Charla also pointed out that Xbox has an advantage in supporting discoverability in what is effectively a "tiered" system of curation. Rather than just having one big console store that has everything mixed together, there are multiple levels for games to appear on Xbox. This, he says, allows every game to have a chance, but ideally helps the best games get the most attention.
"At Xbox we're in a really unique and I would say enviable position, because Xbox is an open platform," Charla says. "Anyone can ship a game on Xbox through our Xbox Creators Program. We make sure in the store that people know those games haven't been rated by the ESRB, they haven't been evaluated, they're going to have varying levels of polish, but people can check them out and it's not hard for a game that finds some success there to then migrate to the main store.
"They'll say, 'I always wanted to be part of the game industry.' You are part of the game industry!"
"And for the main store, I would say we have a fairly light curation process, where every game whether it's from a big publisher or an independent developers goes through literally the same concept review meeting where folks look at it to make sure it hits -- we're not trying to say whether the game is good or bad, that's up to the market -- but we're trying to make sure it hits a console-quality bar."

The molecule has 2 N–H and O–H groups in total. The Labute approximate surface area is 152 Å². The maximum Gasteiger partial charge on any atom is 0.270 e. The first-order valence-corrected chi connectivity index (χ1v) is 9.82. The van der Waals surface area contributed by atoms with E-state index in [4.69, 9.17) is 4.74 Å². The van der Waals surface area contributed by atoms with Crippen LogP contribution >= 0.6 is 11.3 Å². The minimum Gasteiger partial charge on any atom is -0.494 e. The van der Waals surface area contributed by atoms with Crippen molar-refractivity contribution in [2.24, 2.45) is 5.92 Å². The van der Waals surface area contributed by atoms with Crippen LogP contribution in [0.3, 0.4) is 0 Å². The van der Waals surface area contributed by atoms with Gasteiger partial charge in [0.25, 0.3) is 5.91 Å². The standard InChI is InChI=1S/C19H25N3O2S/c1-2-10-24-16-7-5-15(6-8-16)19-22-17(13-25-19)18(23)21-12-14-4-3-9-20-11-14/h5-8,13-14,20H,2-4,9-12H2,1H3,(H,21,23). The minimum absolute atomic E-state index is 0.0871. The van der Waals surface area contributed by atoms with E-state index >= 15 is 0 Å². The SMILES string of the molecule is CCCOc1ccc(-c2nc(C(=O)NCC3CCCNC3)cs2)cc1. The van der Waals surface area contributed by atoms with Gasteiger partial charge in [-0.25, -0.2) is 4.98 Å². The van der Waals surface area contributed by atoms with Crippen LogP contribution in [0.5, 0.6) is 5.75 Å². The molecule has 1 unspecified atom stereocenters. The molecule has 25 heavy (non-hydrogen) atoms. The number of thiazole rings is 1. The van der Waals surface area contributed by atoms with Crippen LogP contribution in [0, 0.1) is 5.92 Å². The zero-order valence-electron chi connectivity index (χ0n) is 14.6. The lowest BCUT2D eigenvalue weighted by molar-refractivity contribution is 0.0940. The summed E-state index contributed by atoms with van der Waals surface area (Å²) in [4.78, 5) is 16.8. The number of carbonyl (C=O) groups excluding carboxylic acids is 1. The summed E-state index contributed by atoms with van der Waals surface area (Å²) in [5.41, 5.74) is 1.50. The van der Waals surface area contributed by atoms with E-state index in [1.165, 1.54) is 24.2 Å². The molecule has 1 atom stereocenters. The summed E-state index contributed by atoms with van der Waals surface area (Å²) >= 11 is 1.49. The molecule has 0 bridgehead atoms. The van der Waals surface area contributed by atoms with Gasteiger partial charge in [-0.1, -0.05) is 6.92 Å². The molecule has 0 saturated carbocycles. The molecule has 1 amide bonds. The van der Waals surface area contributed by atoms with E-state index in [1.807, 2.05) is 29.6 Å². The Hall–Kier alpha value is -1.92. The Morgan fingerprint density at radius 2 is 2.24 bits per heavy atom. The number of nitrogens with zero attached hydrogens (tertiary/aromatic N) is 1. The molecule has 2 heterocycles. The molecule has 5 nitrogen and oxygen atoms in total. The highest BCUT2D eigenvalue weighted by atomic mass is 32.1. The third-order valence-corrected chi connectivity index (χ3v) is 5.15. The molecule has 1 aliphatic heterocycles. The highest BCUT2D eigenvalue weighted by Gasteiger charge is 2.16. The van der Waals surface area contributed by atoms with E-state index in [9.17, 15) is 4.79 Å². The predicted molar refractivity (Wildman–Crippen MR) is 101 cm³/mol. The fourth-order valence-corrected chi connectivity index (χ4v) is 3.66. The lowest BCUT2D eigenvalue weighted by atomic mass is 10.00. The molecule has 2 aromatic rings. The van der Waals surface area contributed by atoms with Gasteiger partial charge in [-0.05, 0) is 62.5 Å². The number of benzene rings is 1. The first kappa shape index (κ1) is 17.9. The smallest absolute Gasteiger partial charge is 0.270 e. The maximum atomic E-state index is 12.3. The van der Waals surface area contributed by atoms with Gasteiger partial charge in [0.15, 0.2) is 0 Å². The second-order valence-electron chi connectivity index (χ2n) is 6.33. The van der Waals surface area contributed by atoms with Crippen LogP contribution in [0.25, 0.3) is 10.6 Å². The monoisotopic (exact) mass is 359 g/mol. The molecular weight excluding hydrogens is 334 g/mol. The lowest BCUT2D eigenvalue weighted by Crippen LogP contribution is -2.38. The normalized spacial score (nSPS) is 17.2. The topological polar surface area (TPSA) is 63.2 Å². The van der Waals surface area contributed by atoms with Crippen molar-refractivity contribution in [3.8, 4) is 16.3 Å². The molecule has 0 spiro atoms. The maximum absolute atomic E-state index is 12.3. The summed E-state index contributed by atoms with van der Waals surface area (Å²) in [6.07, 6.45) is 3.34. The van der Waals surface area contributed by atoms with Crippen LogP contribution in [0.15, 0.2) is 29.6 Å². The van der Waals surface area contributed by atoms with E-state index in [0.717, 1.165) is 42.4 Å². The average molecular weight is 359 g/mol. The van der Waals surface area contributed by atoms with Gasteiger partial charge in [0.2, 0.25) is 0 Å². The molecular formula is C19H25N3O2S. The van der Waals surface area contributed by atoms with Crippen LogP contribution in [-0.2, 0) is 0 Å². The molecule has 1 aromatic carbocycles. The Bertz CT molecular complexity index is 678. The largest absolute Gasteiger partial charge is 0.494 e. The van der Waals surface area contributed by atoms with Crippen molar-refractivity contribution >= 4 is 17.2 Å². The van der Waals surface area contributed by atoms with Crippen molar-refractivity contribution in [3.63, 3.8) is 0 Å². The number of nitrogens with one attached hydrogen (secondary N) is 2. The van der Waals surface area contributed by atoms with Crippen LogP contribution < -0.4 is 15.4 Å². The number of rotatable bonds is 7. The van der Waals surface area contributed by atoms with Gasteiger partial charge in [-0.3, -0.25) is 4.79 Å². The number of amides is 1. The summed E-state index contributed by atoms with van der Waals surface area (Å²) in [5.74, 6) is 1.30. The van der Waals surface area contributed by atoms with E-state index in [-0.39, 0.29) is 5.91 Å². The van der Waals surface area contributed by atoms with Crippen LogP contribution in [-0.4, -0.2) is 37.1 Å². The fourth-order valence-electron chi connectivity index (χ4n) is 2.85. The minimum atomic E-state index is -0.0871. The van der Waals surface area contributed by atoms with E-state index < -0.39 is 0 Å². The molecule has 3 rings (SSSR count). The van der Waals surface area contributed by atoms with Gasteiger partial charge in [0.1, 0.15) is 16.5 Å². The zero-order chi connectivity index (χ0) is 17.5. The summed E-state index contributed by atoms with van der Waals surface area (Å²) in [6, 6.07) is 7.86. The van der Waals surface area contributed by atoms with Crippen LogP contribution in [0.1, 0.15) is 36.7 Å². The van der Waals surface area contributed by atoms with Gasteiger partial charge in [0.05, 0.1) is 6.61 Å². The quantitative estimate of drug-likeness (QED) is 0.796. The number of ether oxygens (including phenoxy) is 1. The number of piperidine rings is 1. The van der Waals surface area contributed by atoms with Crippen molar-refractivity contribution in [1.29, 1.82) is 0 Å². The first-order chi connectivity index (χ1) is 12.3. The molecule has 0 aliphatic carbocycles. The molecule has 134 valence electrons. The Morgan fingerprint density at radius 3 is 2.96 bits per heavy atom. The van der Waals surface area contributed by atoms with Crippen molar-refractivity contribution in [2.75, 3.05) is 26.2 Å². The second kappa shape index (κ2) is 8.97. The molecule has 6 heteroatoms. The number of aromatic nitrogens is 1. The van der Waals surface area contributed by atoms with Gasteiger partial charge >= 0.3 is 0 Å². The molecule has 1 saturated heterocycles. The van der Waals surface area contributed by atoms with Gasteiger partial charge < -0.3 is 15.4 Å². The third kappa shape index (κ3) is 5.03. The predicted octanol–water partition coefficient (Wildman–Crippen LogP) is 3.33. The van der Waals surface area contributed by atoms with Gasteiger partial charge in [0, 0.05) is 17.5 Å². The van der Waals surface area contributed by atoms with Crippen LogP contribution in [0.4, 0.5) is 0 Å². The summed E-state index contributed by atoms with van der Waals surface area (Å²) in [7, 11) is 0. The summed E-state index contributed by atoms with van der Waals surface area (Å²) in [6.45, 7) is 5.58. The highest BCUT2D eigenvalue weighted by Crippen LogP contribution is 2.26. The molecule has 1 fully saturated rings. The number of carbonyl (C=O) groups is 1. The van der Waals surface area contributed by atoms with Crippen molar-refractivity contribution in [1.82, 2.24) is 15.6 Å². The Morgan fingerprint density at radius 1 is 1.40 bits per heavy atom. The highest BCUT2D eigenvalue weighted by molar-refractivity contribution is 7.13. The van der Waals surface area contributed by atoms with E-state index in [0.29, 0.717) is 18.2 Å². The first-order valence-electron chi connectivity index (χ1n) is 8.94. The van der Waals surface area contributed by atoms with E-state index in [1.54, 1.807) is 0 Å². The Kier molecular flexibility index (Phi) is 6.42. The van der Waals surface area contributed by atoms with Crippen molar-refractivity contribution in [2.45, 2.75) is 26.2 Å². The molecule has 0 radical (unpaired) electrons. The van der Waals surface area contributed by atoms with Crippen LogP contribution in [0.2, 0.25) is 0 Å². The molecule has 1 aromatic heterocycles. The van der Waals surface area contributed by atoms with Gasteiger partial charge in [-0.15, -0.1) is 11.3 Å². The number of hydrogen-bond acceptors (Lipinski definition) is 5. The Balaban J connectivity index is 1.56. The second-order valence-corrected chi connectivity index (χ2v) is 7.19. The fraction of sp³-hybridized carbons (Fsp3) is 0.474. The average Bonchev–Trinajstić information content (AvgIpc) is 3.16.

The final layer of curation, he adds, is Xbox Game Pass itself. Unlike the main store, where games might be good or bad, Charla says that Game Pass is effectively the Xbox seal of approval that a game will be a good game (if not necessarily to everyone's specific tastes).
Going forward, Charla assures that the processes for Xbox Game Pass, ID@Xbox, and release on Xbox platforms will remain effectively the same going into the next console generation, and that the company is actively in talks with developers of all sizes about its future hardware plans. He wants indie developers to feel they're on a level playing field with AAA studios and Microsoft's own internal teams.
"Everybody's on the same boat," he adds. "If a big publisher can do it, a developer in the ID@Xbox program can do it.
"One of the most powerful things about the ID@Xbox program has been meeting developers where it's their first game, they've never made a game before, and they come from a part of the country or a group of people who you don't traditionally associate with video games and you meet them and they're just so stoked to be part of it. Typically they're game fans since they were a kid and now they get to make a game and they'll say, 'I always wanted to be part of the game industry.' You are part of the game industry! That really charges me up."